The social information should provide the main thread of the story. It is necessary to include philatelic information where required so that philatelic knowledge and personal study can be demonstrated. It is advisable to keep the social and philatelic information separated or at least easily distinguishable one from another.

A general rule should be that a Social Philately exhibit should show philatelically and socially related interesting material to the best advantage, and not appear to be a manuscript for a monograph or a loose collection of social interesting items.

While preparing Social Philately exhibit one must also keep in mind that non philatelic material in the Exhibit should not comprise more than 40 to 50% of the exhibit. Also care should be taken that if non philatelic material which is not linked to the postal system is necessary in the exhibit then it should have importance to the social aspects of the exhibit and such material should not comprise more than 10% of the material. Exhibits should be planned chronologically, geographically, by type of artifact, or by social custom. Large scale duplication of similar items, large chronological gaps and the inclusion of expensive items not directly relevant to the subject shown must be avoided.

Here are few examples of Social Philately Exhibits - ‘Wartime Postal Forgeries’, ‘Promotional Postal Orders’, ‘Mulready Caricatures’, ‘The Post Office Savings Bank’, ‘Images of Industry’, ‘The Sociology of Reading’, ‘Hand-illustrated Letters’, ‘Airmail in India’, ‘The Post Office Story’ ‘Patriotic Mails’, ‘Money Order Services’, ‘The Road towards Indian Independence’, ‘Red Cross – Support the World’, ‘Kolkata - Social Philately’ (One can develope exhibit on any city or town). This may help readers to think about titles and theme of Social Philately Exhibits. One Frame or Multiple frames Exhibit on Social Philately can be developed on any subject or class. It depends on collector’s own imagination, ideas and skill. Research is essential for developing Social Philately Exhibits.

An Exhibit ‘The Sydney Harbour Bridge’ of Maurice Williams of Sydney, a former Chairman of Australia Post is a five-frame exhibit which coincided with the 75th Anniversary of the Opening of the Bridge on 19th March 1932. This is a beautifully presented exhibit combining stamps, postcards, photographs and ephemeral items to tell the story of the construction and impact of Sydney's iconic bridge.

‘Art through the post’ is an exhibit of Hand-Painted envelopes which talented Victorian artists sent through the post to friends and relatives. They were probably inspired to use postal correspondence in this way by William Mulready who designed Britain's first postal stationery and thus pioneered the idea of illustrated envelopes.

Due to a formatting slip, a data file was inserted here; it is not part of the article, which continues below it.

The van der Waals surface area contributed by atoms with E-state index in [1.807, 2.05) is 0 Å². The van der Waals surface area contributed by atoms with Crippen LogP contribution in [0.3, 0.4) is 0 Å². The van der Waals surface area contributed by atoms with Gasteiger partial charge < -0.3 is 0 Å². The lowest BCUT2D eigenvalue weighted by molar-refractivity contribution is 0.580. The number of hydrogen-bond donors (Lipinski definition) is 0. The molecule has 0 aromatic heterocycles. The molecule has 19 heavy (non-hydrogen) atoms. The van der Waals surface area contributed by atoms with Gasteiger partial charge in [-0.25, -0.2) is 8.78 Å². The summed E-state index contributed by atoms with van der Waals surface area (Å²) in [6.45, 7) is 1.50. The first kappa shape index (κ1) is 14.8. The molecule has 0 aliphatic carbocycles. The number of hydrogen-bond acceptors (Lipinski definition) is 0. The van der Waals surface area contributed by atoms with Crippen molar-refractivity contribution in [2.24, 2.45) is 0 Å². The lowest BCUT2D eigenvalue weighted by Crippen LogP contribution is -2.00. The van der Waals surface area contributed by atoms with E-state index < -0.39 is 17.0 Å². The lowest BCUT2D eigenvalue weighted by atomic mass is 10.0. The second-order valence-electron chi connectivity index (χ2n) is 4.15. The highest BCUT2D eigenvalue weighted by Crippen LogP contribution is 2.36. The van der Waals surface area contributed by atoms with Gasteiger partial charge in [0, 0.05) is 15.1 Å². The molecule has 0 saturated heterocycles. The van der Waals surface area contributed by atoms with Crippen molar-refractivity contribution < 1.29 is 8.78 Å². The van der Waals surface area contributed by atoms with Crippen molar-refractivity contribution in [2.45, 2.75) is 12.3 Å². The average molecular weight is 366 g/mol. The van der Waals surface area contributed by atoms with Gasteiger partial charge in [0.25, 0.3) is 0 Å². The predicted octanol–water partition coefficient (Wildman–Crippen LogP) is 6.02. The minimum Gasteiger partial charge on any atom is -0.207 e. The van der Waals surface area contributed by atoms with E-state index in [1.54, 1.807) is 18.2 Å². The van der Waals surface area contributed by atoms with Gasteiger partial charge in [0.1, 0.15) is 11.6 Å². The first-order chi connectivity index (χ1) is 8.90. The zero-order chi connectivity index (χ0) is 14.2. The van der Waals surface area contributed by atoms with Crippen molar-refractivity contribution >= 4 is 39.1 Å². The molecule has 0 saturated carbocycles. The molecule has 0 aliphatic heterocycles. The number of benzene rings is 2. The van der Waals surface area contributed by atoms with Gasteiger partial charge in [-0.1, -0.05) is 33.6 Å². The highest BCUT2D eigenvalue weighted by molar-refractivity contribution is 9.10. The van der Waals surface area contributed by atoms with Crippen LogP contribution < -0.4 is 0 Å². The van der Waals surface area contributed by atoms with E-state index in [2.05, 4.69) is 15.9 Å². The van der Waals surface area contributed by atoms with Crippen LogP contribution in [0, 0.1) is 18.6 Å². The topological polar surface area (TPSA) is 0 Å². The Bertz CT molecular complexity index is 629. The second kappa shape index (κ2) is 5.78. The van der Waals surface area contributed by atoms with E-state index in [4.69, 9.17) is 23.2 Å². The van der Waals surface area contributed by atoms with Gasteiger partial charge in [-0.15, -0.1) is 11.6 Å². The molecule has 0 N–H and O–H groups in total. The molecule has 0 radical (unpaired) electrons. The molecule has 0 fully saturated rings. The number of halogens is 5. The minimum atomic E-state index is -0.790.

Because of the nature of the material which falls within the scope of Social Philately an exhibit may be presented without using frames. In such cases the exhibitor must decide on the appropriate method of display and provide such display systems provided there is agreement on the method chose with the organising committee of the relevant exhibition. Due to practical limitations, organizers also impose certain restrictions for exhibiting Social Philately Exhibits. Either they only allow the entries that can be mounted and displayed on standard display frames or specifically they mention that like non-philatelic material should not be thicker than 5 mm to fit into the standard exhibition frames. 

Internationally, Social Philately is judged using the following criteria:

Treatment (20) and Importance (5 for philatelic and 5 for social): 30
Philatelic and related Social Knowledge, Personal Study and Research: 35
Condition (10) and Rarity (20): 30
Presentation: 5
Total: 100

Social Philately presents a wonderful challenge for anyone wishing to expand the scope of their collection but of course research and imagination is required to develop social philately exhibit. In India there is little development about Social Philately and I appeal to my all philatelist friends to explore this category of philately as a challenge and develop wonderful exhibit on Social Philately.

- Prashant H. Pandya
  A-5, Yoginagar Township, Near Gayatrinagar, Gotri, Vadodara - 390 021